Whether drawing inspiration from Zen Shiastu training, or the lyrics of Véronique Vincent, (lyricist and singer for Aksak Maboul, and once upon a time, lead singer of the French Honeymoon Killers), Lætitia faces the truth without flinching. The shadows, whatever stuff they are made of — individual and collective, present and ancestral — need to be recognized and acknowledged, because the more we heal within ourselves, the more undivided we become in the face of looming Neofascist/Neoliberal narratives polluting the inner and outer landscapes. As with the cover image of the winter tree mirrored by the word patterns of Rooting For Love, Lætitia maintains that how we heal the world that’s coming, and what we make of it, will be a co-creation. The quality of our imagination, the orientation we give our thoughts and the capacity to bring love to ourselves and the world are a first step.

Alongside her collaboration with Modern Cosmology, last year’s incredible What Will You Grow Now?, as well as her continued tours with a reformed Stereolab, Rooting For Love finds Lætitia back in the world, once again urging all our grounded inner alignment and heart power to make us better equipped for creating what’s to come.

About Storefront Church

For years, Lukas Frank, the artist at the center of Storefront Church, has been quietly honing his craft. As a musician, he’s played with artists across genres, spending time as the drummer in a multitude of projects, most notably in Phoebe Bridgers’ band. The two even collaborated on one of Frank’s solo songs, “Shame,” which was handpicked by T Bone Burnett for inclusion in the Netflix series Godless. But slowly, Frank began wanting to build something of his own making. “I started Storefront Church as an exercise. But I eventually fell further and further down the rabbit hole and became obsessed with the project.”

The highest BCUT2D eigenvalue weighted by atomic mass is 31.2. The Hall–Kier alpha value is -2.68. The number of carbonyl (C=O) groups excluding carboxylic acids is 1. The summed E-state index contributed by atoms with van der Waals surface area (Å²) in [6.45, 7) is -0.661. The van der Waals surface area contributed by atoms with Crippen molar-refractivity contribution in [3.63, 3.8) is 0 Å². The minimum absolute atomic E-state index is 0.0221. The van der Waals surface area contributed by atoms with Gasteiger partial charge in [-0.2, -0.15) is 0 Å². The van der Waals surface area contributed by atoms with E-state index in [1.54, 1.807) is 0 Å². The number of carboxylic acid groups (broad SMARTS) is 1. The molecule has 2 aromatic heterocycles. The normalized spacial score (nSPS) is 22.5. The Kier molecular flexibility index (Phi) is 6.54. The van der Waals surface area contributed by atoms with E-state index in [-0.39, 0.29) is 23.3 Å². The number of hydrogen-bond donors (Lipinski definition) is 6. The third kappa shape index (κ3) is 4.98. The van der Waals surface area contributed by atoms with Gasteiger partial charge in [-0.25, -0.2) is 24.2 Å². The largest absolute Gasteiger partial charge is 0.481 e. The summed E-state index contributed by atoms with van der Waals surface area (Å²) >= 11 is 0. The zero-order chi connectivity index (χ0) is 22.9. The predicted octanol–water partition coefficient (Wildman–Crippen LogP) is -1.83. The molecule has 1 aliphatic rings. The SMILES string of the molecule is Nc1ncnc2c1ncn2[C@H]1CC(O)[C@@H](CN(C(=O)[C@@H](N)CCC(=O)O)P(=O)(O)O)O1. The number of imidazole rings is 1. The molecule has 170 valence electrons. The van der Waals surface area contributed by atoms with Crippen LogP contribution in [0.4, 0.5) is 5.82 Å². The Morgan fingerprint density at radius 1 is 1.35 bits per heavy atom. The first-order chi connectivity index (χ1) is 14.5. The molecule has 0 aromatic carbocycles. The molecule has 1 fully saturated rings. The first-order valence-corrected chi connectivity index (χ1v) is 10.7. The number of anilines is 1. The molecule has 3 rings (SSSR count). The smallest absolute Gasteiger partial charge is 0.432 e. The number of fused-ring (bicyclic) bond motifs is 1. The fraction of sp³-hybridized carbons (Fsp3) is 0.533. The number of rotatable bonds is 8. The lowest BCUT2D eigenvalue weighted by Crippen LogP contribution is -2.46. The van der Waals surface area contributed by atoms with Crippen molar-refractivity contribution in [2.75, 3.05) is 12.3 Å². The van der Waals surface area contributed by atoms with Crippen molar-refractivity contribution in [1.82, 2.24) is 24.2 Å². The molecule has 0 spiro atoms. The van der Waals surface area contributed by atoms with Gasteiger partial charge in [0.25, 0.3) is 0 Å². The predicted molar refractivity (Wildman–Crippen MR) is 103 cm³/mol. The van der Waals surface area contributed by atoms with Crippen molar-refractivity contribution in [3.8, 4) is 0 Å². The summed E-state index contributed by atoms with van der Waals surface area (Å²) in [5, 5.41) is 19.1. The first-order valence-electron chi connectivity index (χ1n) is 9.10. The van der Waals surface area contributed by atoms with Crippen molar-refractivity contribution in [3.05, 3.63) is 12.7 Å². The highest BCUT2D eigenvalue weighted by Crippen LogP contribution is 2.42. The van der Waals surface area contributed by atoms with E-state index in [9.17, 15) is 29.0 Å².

The result was taking on the moniker Storefront Church, and making the band’s debut album, As We Pass, as lush and evocative as possible. On first blush, As We Pass scans as a sweeping artistic statement, one that paints dark, weathered landscapes and pairs them with Frank’s mournful croon. Comparisons can be made to the likes of such classic artists as Roy Orbison and Scott Walker, but there’s also an undercurrent of Nick Cave’s free-form experimentation, and even the desolation of OK Computer, that makes As We Pass never fall into one singular mode.